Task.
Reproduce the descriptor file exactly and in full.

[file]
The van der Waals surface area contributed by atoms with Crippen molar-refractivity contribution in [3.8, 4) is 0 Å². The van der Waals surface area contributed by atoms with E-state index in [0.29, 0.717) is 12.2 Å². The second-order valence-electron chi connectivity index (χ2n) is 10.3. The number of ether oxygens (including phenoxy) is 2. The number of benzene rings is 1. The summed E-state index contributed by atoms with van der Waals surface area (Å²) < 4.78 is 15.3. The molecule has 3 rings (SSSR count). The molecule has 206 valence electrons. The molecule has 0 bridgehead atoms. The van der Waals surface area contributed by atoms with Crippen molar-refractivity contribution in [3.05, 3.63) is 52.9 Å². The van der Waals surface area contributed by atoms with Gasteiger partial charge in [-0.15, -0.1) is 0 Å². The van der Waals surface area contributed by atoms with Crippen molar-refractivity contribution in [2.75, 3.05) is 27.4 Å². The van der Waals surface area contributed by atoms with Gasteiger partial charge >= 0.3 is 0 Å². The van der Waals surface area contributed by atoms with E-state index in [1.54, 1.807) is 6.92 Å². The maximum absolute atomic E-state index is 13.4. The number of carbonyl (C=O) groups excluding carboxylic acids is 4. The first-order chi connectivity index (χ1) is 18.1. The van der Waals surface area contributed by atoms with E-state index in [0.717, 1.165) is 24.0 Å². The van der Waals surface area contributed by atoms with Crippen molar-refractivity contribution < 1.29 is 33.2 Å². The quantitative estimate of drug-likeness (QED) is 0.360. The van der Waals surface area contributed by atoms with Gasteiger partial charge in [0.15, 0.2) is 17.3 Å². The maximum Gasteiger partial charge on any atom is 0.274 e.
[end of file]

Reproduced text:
The van der Waals surface area contributed by atoms with Crippen molar-refractivity contribution in [3.8, 4) is 0 Å². The van der Waals surface area contributed by atoms with E-state index in [0.29, 0.717) is 12.2 Å². The second-order valence-electron chi connectivity index (χ2n) is 10.3. The number of ether oxygens (including phenoxy) is 2. The number of benzene rings is 1. The summed E-state index contributed by atoms with van der Waals surface area (Å²) < 4.78 is 15.3. The molecule has 3 rings (SSSR count). The molecule has 206 valence electrons. The molecule has 0 bridgehead atoms. The van der Waals surface area contributed by atoms with Crippen molar-refractivity contribution in [3.05, 3.63) is 52.9 Å². The van der Waals surface area contributed by atoms with Gasteiger partial charge in [-0.15, -0.1) is 0 Å². The van der Waals surface area contributed by atoms with Crippen molar-refractivity contribution in [2.75, 3.05) is 27.4 Å². The van der Waals surface area contributed by atoms with Gasteiger partial charge >= 0.3 is 0 Å². The van der Waals surface area contributed by atoms with E-state index in [1.54, 1.807) is 6.92 Å². The maximum absolute atomic E-state index is 13.4. The number of carbonyl (C=O) groups excluding carboxylic acids is 4. The first-order chi connectivity index (χ1) is 18.1. The van der Waals surface area contributed by atoms with E-state index in [0.717, 1.165) is 24.0 Å². The van der Waals surface area contributed by atoms with Crippen molar-refractivity contribution < 1.29 is 33.2 Å². The quantitative estimate of drug-likeness (QED) is 0.360. The van der Waals surface area contributed by atoms with Gasteiger partial charge in [0.15, 0.2) is 17.3 Å². The maximum Gasteiger partial charge on any atom is 0.274 e.